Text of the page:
Microbiome: uBiome Results for a CFS Patient: Reducing Proteobacteria

One of the complexities of dealing with the microbiome is that some strains are good and some are bad. Current medical knowledge is very fragmented and incomplete — forcing us to be a little naive in how we proceed. With that said, let us see what we can do with reducing Protebacteria.

Proteobacteria

The Proteobacteria are a major group (phylum) of bacteria. They include a wide variety of pathogens, such as Escherichia, Salmonella, Vibrio, Helicobacter, Yersinia, and many other notable genera.

Typically, Escherichia coli is very low with CFS (and very high with Crohn’s disease). The good E.Coli probiotics appear effective in dealing with both cases: supplements with CFS and out competes the bad one in Crohn’s Disease. Long time readers know that I mean Mutaflor aka E.Coli Nissle 1917. It also suggests that after taking supplements to reduce this phylum, supplementation with Mutaflor is likely beneficial.

  • For dealing with the E.Coli group see my prior post dealing with Crohn’s disease overgrowth of E.Coli if interested — however, I do not believe the evidence support trying to reduce E.Coli, other members are of greater

What does the result for this patient say?

Alphaproteobacteria

1

gut

CFS Patient X 5.59%

gut

Vegetarians 0.38%

gut

Paleo Diet 0.85%

gut

Healthy Omnivores 0.7%

gut

Vegans 0.79%

gut

Heavy Drinkers 0.56%

gut

Weight Loss 0.63%

gut

Weight Gain 0.5%

gut

Antibiotics 0.34%

gut

All Samples 0.65%

Gammaproteobacteria

In the normal range

gut CFS Patient X 1.1%

gut

Vegetarians 1.28%

gut

Paleo Diet 0.95%

delta/epsilon subdivisions

Shift is moderate (2x instead of 10x seen with Alphaproteobacteria)

1

gut

CFS Patient X 0.89%

gut

Vegetarians 0.35%

gut

Paleo Diet 0.45%

Betaproteobacteria

This is greatly reduced (although the phylum is much higher)

  • Burkholderiaceae levels were normal.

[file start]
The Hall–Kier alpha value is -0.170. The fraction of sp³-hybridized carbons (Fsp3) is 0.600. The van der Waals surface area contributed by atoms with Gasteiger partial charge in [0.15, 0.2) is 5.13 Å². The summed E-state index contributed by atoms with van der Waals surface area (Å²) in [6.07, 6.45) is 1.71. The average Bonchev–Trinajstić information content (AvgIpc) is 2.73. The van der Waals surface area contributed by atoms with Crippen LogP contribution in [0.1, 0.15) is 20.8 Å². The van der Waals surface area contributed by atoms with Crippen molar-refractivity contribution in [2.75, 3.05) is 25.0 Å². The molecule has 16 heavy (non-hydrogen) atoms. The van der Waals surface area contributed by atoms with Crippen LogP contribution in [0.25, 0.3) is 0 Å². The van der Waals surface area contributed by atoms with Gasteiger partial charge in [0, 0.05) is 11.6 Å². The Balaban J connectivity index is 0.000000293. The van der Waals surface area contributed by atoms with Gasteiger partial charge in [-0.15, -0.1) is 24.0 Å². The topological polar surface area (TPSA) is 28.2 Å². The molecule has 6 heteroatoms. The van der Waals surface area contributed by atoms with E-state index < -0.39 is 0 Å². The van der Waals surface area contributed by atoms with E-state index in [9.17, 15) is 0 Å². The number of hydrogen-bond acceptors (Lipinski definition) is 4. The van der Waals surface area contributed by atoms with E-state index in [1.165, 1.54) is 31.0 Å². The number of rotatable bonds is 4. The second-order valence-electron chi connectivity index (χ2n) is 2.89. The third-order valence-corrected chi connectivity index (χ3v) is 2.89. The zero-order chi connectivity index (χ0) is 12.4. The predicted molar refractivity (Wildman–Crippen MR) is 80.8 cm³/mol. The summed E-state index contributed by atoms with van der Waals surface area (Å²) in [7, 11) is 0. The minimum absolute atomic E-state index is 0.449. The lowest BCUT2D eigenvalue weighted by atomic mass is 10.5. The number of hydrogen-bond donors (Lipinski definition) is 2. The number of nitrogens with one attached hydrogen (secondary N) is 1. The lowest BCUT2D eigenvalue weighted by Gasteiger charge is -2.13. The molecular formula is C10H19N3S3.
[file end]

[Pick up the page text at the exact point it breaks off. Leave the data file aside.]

• Sutterellaceae was very low (0.01% versus 0.93% in healthy individuals – 93x shift!)
1

gut

CFS Patient X 0.03%

gut

Vegetarians 1.05%

gut

Paleo Diet 1.13%

gut

Healthy Omnivores 1.04%

gut

Vegans 0.76%

gut

Heavy Drinkers 1.54%

gut

Weight Loss 1.09%

gut

Weight Gain 0.98%

gut

Antibiotics 0.84%

gut

All Samples 0.99%

 Action Plan

My first action was checking out what is in Prescript Assist — which is rich in different phylums and classes. It contains some Alphaproteobacteris 😦 and no Betaproteobacteria:

  • Alphaproteobacteris
    •  Rhodospirillales
      • Azospirillum brasiliense,
      • Azospirillum lipoferum,

If is unknown if these two species will out-compete the bad species. 😦

Decrease Alpha Proteobacteria

This class is associated with the triggering of autoimmune disease [2009].

Bartonella is a very likely candidate for the overgrowth, it is in the order of Rhizobiales in the class Alpha Proteobacteria. “depression, anxiety, mood swings, severe headaches, muscle spasms, interphalangeal joint stiffness, decreased peripheral vision, diminished tactile sensation, and hallucinations”[2011] is associated with this type of infection – a lot of those are associated with CFS. Also the often CFS associated Rickettsia is in this class [Notes].

  • gentamicin and doxycycline [2013][2014], wikipedia also cites tetracyclines and macrolides as being effective (which is agreement with C.Jadin’s Rickettsia protocol)
  • According to ubiome results, antibiotics and a vegetarian diet reduces the rate by 50% each.

Increase Beta Proteobacteria

Several species are known to be bad (gonorrhea and bacterial meningitis: Neisseria gonorrhoeae,Neisseria meningitidis). I was unable to find anything to increase the incidence. There were only three articles on PubMed dealing with Sutterellaceae.

  • Avoid amoxicillin [Notes]